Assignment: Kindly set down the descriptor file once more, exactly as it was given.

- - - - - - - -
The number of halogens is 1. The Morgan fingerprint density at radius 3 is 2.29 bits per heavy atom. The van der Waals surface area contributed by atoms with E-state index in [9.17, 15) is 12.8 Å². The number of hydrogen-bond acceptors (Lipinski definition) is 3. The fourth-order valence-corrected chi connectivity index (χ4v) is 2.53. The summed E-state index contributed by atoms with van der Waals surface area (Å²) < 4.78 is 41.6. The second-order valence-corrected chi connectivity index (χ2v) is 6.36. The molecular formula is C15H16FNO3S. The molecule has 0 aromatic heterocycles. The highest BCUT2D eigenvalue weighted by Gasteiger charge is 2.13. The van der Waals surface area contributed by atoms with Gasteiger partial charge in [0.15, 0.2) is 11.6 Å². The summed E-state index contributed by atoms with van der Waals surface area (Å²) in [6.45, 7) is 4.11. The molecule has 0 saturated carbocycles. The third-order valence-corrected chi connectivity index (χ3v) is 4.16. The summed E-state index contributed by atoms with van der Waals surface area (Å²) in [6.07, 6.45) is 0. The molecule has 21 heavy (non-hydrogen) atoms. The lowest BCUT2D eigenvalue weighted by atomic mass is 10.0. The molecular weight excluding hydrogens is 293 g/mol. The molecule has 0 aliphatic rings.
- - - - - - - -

The number of halogens is 1. The Morgan fingerprint density at radius 3 is 2.29 bits per heavy atom. The van der Waals surface area contributed by atoms with E-state index in [9.17, 15) is 12.8 Å². The number of hydrogen-bond acceptors (Lipinski definition) is 3. The fourth-order valence-corrected chi connectivity index (χ4v) is 2.53. The summed E-state index contributed by atoms with van der Waals surface area (Å²) < 4.78 is 41.6. The second-order valence-corrected chi connectivity index (χ2v) is 6.36. The molecular formula is C15H16FNO3S. The molecule has 0 aromatic heterocycles. The highest BCUT2D eigenvalue weighted by Gasteiger charge is 2.13. The van der Waals surface area contributed by atoms with Gasteiger partial charge in [0.15, 0.2) is 11.6 Å². The summed E-state index contributed by atoms with van der Waals surface area (Å²) in [6.45, 7) is 4.11. The molecule has 0 saturated carbocycles. The third-order valence-corrected chi connectivity index (χ3v) is 4.16. The summed E-state index contributed by atoms with van der Waals surface area (Å²) in [6.07, 6.45) is 0. The molecule has 21 heavy (non-hydrogen) atoms. The lowest BCUT2D eigenvalue weighted by atomic mass is 10.0. The molecular weight excluding hydrogens is 293 g/mol. The molecule has 0 aliphatic rings.